In the Bella Coola Valley of western British Columbia, at a place called Stuie, rests the relaxing Tweedsmuir Park Lodge. For many years aboriginals came here to fish and hunt and declared it a nice place to rest. It certainly is that.
While relaxing may have been on the minds of the aboriginals, we wanted to see and do things. We wanted to see the great grizzly bears that come down from the mountains to eat the salmon going up the river to spawn. The lodge owners erected a
viewing stand where you can safely watch
the bears at work getting their food. When the bears are active, they put on quite a display, as they run and splash in the river to startle the salmon and then plunge their great heads into the water, usually coming up with a wiggling tasty fish.
We also wanted to get out on the river in one of their neat boats to do a river drift.
The great thing about a river drift boat is that the seats are padded, and comfortable. Another good thing, is that you don’t have to drive, either. A skilled oarsman makes sure we get downstream carefully, and as well, he tells us about the river, the salmon, the mountains, and the huge pile of debris along the river in places.
Apparently, heavy floods last year floated trees, roots and all, down into the main river where they actually jammed it. River people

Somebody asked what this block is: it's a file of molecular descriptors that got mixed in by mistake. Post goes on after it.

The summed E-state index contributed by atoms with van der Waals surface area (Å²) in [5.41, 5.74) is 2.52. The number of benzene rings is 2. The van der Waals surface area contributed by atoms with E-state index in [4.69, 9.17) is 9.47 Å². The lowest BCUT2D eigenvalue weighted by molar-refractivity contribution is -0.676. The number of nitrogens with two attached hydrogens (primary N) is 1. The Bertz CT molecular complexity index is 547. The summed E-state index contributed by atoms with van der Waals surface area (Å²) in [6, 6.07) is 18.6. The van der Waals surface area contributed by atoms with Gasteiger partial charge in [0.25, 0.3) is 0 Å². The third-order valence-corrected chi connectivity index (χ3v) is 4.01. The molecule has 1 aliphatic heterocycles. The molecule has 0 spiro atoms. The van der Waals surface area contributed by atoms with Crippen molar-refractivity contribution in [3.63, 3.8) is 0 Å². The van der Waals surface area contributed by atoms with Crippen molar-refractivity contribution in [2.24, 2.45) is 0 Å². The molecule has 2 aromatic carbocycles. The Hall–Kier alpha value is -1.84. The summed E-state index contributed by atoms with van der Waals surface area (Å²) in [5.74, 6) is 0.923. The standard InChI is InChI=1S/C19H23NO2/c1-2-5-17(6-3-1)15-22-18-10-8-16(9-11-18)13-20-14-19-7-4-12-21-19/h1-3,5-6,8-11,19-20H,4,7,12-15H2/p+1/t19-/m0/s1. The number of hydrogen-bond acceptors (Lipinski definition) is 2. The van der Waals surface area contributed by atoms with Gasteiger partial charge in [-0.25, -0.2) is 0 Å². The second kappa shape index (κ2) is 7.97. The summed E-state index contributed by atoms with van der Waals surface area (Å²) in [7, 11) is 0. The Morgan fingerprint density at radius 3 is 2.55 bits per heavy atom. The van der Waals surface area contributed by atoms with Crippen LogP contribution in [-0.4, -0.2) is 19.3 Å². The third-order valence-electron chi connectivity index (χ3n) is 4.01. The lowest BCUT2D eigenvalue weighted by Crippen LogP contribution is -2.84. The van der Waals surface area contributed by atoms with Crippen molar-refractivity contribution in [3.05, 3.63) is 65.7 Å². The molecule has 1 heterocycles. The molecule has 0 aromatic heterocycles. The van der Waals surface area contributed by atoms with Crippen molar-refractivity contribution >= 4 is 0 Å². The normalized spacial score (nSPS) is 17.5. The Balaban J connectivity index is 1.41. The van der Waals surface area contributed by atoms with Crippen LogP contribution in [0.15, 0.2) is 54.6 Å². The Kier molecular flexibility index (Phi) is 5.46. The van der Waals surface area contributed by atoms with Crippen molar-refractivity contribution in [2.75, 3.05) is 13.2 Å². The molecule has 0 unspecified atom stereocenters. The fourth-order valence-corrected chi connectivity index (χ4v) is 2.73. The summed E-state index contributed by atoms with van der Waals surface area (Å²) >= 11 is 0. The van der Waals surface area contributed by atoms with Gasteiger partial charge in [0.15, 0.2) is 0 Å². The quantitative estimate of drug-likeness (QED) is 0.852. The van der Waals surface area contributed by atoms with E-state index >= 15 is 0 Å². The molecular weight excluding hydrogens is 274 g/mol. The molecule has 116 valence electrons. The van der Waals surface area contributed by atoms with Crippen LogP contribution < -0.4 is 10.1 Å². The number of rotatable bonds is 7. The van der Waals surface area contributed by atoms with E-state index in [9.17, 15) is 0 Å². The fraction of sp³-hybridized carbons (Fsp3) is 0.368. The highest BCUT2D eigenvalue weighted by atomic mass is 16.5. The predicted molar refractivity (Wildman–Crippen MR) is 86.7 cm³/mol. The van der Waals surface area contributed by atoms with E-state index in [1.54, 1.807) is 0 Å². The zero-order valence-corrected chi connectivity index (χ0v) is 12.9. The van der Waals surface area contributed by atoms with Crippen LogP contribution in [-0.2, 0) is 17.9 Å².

are still cutting tree trunks and letting
them float away to open the channel. The water was low when we took our drift and we had to edge our way over some submerged trunks and shallow, gravel shoals.
The ambiance was terrific during our trip. In the distance the solid walls of the mountains pushed upward to penetrate the blue sky. On some of the taller peaks great glaciers stuck to the face of the mountain, and in other places huge cirque glaciers
were busy creating future majestic amphitheatres. On the water duck families acted as if we were not there and paddled right across our bow. They also seemed oblivious of the bald eagles resting on nearby branches, or swooping low over the water.
The eagles were waiting for the salmon. We were told that when the eagles start to arrive, the salmon won’t be far behind.
In fact, my wife Sylvia was the first to see
a small group working up stream. Our guide told us, a few today, many bunches tomorrow, and a river of fish by the weekend.
Sadly, we did not see any grizzly bears on this trip. We were perhaps a week too early. No salmon, no grizzlies!
The Tweedsmuir’s river drift is a chance to meet nature on her own terms. It’s relaxing, and that’s what the Tweedsmuir Lodge is all about.
For more than four decades James Stoness has travelled the roads of North America, photographing and writing about what he has seen. His travel articles and beautiful pictures have been published in several magazines and newspapers. He is also the author of five western novels. Visit his website at: www.stonesstravelguides.com